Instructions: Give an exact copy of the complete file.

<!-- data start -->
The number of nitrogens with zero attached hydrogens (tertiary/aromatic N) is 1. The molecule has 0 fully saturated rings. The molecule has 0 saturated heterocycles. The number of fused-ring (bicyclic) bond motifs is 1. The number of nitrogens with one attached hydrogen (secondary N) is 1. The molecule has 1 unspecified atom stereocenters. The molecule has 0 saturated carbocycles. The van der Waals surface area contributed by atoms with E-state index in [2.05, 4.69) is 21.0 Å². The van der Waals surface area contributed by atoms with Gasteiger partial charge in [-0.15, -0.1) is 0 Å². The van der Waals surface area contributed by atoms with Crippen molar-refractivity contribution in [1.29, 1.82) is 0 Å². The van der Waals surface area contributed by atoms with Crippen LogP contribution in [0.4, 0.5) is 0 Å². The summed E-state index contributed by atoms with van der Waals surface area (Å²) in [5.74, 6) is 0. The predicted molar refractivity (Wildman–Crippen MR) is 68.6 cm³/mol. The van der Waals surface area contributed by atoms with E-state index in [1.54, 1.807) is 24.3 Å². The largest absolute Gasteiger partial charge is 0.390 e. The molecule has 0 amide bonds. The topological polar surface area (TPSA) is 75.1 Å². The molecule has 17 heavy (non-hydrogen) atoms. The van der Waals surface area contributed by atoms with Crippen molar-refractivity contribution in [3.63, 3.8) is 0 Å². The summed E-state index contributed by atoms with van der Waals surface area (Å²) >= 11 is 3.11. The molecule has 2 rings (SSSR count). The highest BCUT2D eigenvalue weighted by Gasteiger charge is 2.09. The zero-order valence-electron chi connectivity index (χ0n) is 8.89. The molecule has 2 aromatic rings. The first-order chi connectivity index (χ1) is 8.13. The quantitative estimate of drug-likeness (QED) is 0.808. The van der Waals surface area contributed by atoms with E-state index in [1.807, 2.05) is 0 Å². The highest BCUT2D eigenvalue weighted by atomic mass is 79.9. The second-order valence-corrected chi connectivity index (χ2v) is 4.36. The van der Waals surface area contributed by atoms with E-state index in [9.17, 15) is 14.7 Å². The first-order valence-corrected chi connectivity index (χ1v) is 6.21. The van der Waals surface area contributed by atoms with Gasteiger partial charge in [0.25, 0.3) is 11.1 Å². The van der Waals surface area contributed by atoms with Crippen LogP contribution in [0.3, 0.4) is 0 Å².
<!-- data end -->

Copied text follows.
The number of nitrogens with zero attached hydrogens (tertiary/aromatic N) is 1. The molecule has 0 fully saturated rings. The molecule has 0 saturated heterocycles. The number of fused-ring (bicyclic) bond motifs is 1. The number of nitrogens with one attached hydrogen (secondary N) is 1. The molecule has 1 unspecified atom stereocenters. The molecule has 0 saturated carbocycles. The van der Waals surface area contributed by atoms with E-state index in [2.05, 4.69) is 21.0 Å². The van der Waals surface area contributed by atoms with Gasteiger partial charge in [-0.15, -0.1) is 0 Å². The van der Waals surface area contributed by atoms with Crippen molar-refractivity contribution in [1.29, 1.82) is 0 Å². The van der Waals surface area contributed by atoms with Crippen LogP contribution in [0.4, 0.5) is 0 Å². The summed E-state index contributed by atoms with van der Waals surface area (Å²) in [5.74, 6) is 0. The predicted molar refractivity (Wildman–Crippen MR) is 68.6 cm³/mol. The van der Waals surface area contributed by atoms with E-state index in [1.54, 1.807) is 24.3 Å². The largest absolute Gasteiger partial charge is 0.390 e. The molecule has 0 amide bonds. The topological polar surface area (TPSA) is 75.1 Å². The molecule has 17 heavy (non-hydrogen) atoms. The van der Waals surface area contributed by atoms with Crippen molar-refractivity contribution in [3.63, 3.8) is 0 Å². The summed E-state index contributed by atoms with van der Waals surface area (Å²) >= 11 is 3.11. The molecule has 2 rings (SSSR count). The highest BCUT2D eigenvalue weighted by Gasteiger charge is 2.09. The zero-order valence-electron chi connectivity index (χ0n) is 8.89. The molecule has 2 aromatic rings. The first-order chi connectivity index (χ1) is 8.13. The quantitative estimate of drug-likeness (QED) is 0.808. The van der Waals surface area contributed by atoms with E-state index in [1.807, 2.05) is 0 Å². The highest BCUT2D eigenvalue weighted by atomic mass is 79.9. The second-order valence-corrected chi connectivity index (χ2v) is 4.36. The van der Waals surface area contributed by atoms with E-state index in [9.17, 15) is 14.7 Å². The first-order valence-corrected chi connectivity index (χ1v) is 6.21. The van der Waals surface area contributed by atoms with Gasteiger partial charge in [0.25, 0.3) is 11.1 Å². The van der Waals surface area contributed by atoms with Crippen LogP contribution in [0.3, 0.4) is 0 Å².